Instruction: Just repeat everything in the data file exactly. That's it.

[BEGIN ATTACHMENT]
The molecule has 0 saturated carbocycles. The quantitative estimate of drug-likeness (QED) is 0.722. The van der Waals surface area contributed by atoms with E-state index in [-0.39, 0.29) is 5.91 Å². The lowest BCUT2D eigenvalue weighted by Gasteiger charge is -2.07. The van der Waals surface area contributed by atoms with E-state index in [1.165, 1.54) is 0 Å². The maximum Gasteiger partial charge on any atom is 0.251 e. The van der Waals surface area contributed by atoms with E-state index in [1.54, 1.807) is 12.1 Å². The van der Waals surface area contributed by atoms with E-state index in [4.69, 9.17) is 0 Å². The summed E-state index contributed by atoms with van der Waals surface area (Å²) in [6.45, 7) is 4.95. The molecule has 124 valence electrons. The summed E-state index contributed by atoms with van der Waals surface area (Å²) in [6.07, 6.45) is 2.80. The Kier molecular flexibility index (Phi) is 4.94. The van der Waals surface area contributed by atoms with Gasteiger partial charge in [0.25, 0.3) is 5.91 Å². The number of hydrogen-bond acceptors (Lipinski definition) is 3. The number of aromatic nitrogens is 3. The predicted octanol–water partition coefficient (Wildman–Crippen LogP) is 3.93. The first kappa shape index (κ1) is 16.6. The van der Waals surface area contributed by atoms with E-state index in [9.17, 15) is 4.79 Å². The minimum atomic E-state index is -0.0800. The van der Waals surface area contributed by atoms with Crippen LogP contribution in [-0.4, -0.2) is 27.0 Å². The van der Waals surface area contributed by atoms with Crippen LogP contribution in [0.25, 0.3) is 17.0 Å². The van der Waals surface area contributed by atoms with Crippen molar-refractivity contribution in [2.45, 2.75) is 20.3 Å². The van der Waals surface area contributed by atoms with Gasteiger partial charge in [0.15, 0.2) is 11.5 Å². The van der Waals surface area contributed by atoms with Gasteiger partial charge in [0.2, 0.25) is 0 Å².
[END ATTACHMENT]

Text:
The molecule has 0 saturated carbocycles. The quantitative estimate of drug-likeness (QED) is 0.722. The van der Waals surface area contributed by atoms with E-state index in [-0.39, 0.29) is 5.91 Å². The lowest BCUT2D eigenvalue weighted by Gasteiger charge is -2.07. The van der Waals surface area contributed by atoms with E-state index in [1.165, 1.54) is 0 Å². The maximum Gasteiger partial charge on any atom is 0.251 e. The van der Waals surface area contributed by atoms with E-state index in [1.54, 1.807) is 12.1 Å². The van der Waals surface area contributed by atoms with E-state index in [4.69, 9.17) is 0 Å². The summed E-state index contributed by atoms with van der Waals surface area (Å²) in [6.45, 7) is 4.95. The molecule has 124 valence electrons. The summed E-state index contributed by atoms with van der Waals surface area (Å²) in [6.07, 6.45) is 2.80. The Kier molecular flexibility index (Phi) is 4.94. The van der Waals surface area contributed by atoms with Gasteiger partial charge in [0.25, 0.3) is 5.91 Å². The number of hydrogen-bond acceptors (Lipinski definition) is 3. The number of aromatic nitrogens is 3. The predicted octanol–water partition coefficient (Wildman–Crippen LogP) is 3.93. The first kappa shape index (κ1) is 16.6. The van der Waals surface area contributed by atoms with E-state index in [9.17, 15) is 4.79 Å². The minimum atomic E-state index is -0.0800. The van der Waals surface area contributed by atoms with Crippen LogP contribution in [-0.4, -0.2) is 27.0 Å². The van der Waals surface area contributed by atoms with Crippen LogP contribution in [0.25, 0.3) is 17.0 Å². The van der Waals surface area contributed by atoms with Crippen molar-refractivity contribution in [2.45, 2.75) is 20.3 Å². The van der Waals surface area contributed by atoms with Gasteiger partial charge in [0.15, 0.2) is 11.5 Å². The van der Waals surface area contributed by atoms with Gasteiger partial charge in [0.2, 0.25) is 0 Å².